Education: An enabler and key export sector for Australia’s future

Over the last five years we’ve heard much about the transition taking place in Australia’s economy. The end of the resources boom. The need to harness future growth sectors. The emergence of more knowledge-intensive industries. A rising Asian middle class presenting new opportunities and the need to be flexible to take advantage of them.

Each of these trends puts our service sector at the heart of our future economy; Australian education – in itself our largest services export – will be the key factor in determining how well services can drive our future economic performance.

So how does education need to change in order to elevate the growth and productivity of our services sector? And how does education itself further cement its place as a major global export?

To answer the first question, our education and training models need to adapt to rapid changes in the way the world works. Current modes of delivery were set up for standardisation, not rapid response and adaption. This model is not meeting future workforce needs, where constant change and constant learning will be the norm. Alternative, technologically disruptive models and new providers are taking the lead and must be embraced.

Skilling for the jobs of the future is crucial.  Increased automation of routine and rule-based tasks means employees will be focused more and more on work requiring creativity, and social, emotional and digital intelligence or what the Institute for the Future has described as ‘novel and adaptive thinking’. This means the Australia’s education and training system must deliver work-ready graduates with a capacity for adaptive thinking and the ability to generate new ideas.

The work by Alpha Beta for the Foundation for Young Australians last year confirms the importance of what they identified as ‘enterprise skills’. These eight skills – problem solving, communication, financial literacy, digital literacy, critical thinking, creativity, teamwork and presentation skills – are sought after in all industries, but are essential in service sectors such as education, tourism, health, and financial and professional services.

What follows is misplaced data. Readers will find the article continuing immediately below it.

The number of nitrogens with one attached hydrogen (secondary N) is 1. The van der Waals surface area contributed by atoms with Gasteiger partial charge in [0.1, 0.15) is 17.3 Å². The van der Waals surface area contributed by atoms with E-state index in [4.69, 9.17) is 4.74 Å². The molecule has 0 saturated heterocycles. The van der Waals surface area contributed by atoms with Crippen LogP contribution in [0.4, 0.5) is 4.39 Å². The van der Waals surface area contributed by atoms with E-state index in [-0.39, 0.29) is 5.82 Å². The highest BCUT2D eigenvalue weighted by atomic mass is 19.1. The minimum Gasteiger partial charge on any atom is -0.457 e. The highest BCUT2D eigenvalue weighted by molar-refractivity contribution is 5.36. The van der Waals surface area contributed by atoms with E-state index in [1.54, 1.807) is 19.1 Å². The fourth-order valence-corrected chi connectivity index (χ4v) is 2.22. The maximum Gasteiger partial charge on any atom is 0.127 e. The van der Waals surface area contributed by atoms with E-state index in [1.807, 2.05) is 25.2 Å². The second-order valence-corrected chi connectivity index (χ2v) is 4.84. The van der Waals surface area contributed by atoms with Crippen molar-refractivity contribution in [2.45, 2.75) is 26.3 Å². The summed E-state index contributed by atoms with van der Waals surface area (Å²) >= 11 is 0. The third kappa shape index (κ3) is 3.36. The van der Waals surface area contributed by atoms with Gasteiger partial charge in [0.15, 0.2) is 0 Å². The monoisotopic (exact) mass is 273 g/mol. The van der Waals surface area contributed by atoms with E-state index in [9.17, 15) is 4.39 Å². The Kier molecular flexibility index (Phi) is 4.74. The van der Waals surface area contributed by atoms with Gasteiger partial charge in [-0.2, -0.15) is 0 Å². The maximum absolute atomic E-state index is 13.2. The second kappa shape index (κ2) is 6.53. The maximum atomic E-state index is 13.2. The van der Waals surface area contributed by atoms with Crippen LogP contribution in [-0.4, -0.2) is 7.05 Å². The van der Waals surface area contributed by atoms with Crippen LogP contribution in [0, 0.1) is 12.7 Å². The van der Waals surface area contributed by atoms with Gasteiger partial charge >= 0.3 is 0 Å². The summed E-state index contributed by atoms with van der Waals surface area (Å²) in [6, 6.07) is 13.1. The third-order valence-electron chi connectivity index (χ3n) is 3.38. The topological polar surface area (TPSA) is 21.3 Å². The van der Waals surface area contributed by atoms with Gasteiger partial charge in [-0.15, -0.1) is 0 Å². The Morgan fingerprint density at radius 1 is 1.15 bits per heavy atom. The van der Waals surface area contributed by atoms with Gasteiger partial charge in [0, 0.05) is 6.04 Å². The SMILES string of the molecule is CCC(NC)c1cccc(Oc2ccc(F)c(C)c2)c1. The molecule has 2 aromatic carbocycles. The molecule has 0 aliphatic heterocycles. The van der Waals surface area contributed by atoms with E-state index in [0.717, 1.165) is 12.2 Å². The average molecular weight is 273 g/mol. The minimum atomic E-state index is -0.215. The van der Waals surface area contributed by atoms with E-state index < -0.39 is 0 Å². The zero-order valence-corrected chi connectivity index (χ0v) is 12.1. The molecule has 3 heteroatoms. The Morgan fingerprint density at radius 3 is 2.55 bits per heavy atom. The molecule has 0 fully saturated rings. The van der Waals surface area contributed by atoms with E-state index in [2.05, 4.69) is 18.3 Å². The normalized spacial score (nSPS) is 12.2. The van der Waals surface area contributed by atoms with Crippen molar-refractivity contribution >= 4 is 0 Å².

To respond to the second question, education is not only an enabler of the service sector; it is a driving force of export value in its own right. Given the focus on the success of our resources, financial services and banking sectors, it is unlikely many Australians understand just how big a contributor education is to our economy.

Worth over $22.4 billion in 2016, international education is our third-largest export overall, contributing more than 130,000 jobs to the Australian economy and accounting for 1.3 per cent of Australia’s total employment. In 2016, international student numbers and related export earnings reached new highs with 554,179 international students in Australia, a 10 per cent increase on the previous year.

In order to continue to grow the number of international students studying onshore in Australia, it is vital we aren’t complacent. There are close to a million learners forecast to be in Australia in 2025. They all need safe and affordable housing, opportunities for meaningful work and work experience and, most importantly, a community that accepts and welcomes their contribution. The collaborative approach to capturing these opportunities from all levels of government and the sector that has been evident in recent years is a positive step. However, more long-term planning and investment is needed.

Australia must also continue to increase its investment in borderless education – online and face-to-face transnational delivery. Australia has great potential to leverage its existing reputation for quality education and training by developing technology-enabled, scalable education platforms. In 2015, Deloitte Access Economics and EduWorld estimated the potential market size for borderless education to be over one billion learners by 2025. If Australia captures even one per cent, it would equate to 11 million learners globally – and a 10 per cent share would exceed 110 million learners. It is an aspiration that requires ‘novel and adaptive thinking’.


This piece is a summary of the education chapter of a 2017 CEDA research report examining the economic consequences of Australia’s productivity performance in the service sector.

The full report is available to download, here.

About The Author

Helen Zimmerman has been on the frontline of international education since she started teaching English to migrants in the 1970s at Navitas English Services (formerly ACL). Having held leadership roles in Australian public and private education for over 30 years, Helen’s roles with Navitas have included Executive General Manager with Navitas English, Group General Manager Government & Stakeholder Relations, and most recently serving as Navitas’ Chief Corporate Affairs Officer before stepping out of the company in early 2018 into the role as Advisor to Navitas. In November 2017, Helen received the International Education Association of Australia’s Excellence Award for Distinguished Contribution to International Education, and she currently sits on a range of Education boards. Helen serves as the Chair at Tuition Protection Service Advisory Board, she is a Board Member for Jobs NSW, an Advisory Board Member with CEDA and a Non-executive Director with Catalyst Education.

You don't have permission to register